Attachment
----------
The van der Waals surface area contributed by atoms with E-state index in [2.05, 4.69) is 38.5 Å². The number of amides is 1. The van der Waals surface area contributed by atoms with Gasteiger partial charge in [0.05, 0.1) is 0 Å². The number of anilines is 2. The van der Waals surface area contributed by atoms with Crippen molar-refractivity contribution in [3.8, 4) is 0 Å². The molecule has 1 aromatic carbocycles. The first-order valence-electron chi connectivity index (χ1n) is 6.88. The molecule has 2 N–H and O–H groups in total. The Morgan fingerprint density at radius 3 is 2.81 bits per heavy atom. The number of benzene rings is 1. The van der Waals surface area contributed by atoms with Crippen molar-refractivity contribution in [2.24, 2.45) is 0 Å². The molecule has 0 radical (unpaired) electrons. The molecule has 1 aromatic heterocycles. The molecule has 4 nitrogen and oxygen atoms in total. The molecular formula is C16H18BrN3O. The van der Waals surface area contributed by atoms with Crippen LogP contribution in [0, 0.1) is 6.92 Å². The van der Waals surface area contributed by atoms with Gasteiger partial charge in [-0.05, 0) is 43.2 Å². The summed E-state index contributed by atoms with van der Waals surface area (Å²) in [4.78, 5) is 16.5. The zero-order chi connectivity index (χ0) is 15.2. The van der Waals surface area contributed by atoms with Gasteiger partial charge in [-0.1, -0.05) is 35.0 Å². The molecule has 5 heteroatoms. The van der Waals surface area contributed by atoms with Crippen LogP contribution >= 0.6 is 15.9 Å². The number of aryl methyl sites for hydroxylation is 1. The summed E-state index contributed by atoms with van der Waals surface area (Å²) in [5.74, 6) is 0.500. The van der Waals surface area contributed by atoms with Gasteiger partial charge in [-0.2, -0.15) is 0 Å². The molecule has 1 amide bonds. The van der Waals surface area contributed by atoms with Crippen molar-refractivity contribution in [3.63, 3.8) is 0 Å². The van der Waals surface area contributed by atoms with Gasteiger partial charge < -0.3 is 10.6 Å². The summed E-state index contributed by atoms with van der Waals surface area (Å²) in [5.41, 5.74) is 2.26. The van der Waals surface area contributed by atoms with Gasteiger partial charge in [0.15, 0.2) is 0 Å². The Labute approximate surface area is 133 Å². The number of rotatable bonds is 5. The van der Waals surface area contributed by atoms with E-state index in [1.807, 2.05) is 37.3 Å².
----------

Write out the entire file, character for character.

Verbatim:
The van der Waals surface area contributed by atoms with E-state index in [2.05, 4.69) is 38.5 Å². The number of amides is 1. The van der Waals surface area contributed by atoms with Gasteiger partial charge in [0.05, 0.1) is 0 Å². The number of anilines is 2. The van der Waals surface area contributed by atoms with Crippen molar-refractivity contribution in [3.8, 4) is 0 Å². The molecule has 1 aromatic carbocycles. The first-order valence-electron chi connectivity index (χ1n) is 6.88. The molecule has 2 N–H and O–H groups in total. The Morgan fingerprint density at radius 3 is 2.81 bits per heavy atom. The number of benzene rings is 1. The van der Waals surface area contributed by atoms with Crippen molar-refractivity contribution in [2.24, 2.45) is 0 Å². The molecule has 0 radical (unpaired) electrons. The molecule has 1 aromatic heterocycles. The molecule has 4 nitrogen and oxygen atoms in total. The molecular formula is C16H18BrN3O. The van der Waals surface area contributed by atoms with Crippen LogP contribution in [0, 0.1) is 6.92 Å². The van der Waals surface area contributed by atoms with Gasteiger partial charge in [-0.05, 0) is 43.2 Å². The summed E-state index contributed by atoms with van der Waals surface area (Å²) in [4.78, 5) is 16.5. The zero-order chi connectivity index (χ0) is 15.2. The van der Waals surface area contributed by atoms with Gasteiger partial charge in [-0.1, -0.05) is 35.0 Å². The molecule has 5 heteroatoms. The van der Waals surface area contributed by atoms with Crippen LogP contribution >= 0.6 is 15.9 Å². The number of aryl methyl sites for hydroxylation is 1. The summed E-state index contributed by atoms with van der Waals surface area (Å²) in [5.74, 6) is 0.500. The van der Waals surface area contributed by atoms with Gasteiger partial charge in [-0.2, -0.15) is 0 Å². The molecule has 1 amide bonds. The van der Waals surface area contributed by atoms with Crippen molar-refractivity contribution in [3.63, 3.8) is 0 Å². The van der Waals surface area contributed by atoms with Gasteiger partial charge < -0.3 is 10.6 Å². The summed E-state index contributed by atoms with van der Waals surface area (Å²) in [5.41, 5.74) is 2.26. The van der Waals surface area contributed by atoms with Gasteiger partial charge in [0.15, 0.2) is 0 Å². The Labute approximate surface area is 133 Å². The number of rotatable bonds is 5. The van der Waals surface area contributed by atoms with E-state index in [1.807, 2.05) is 37.3 Å².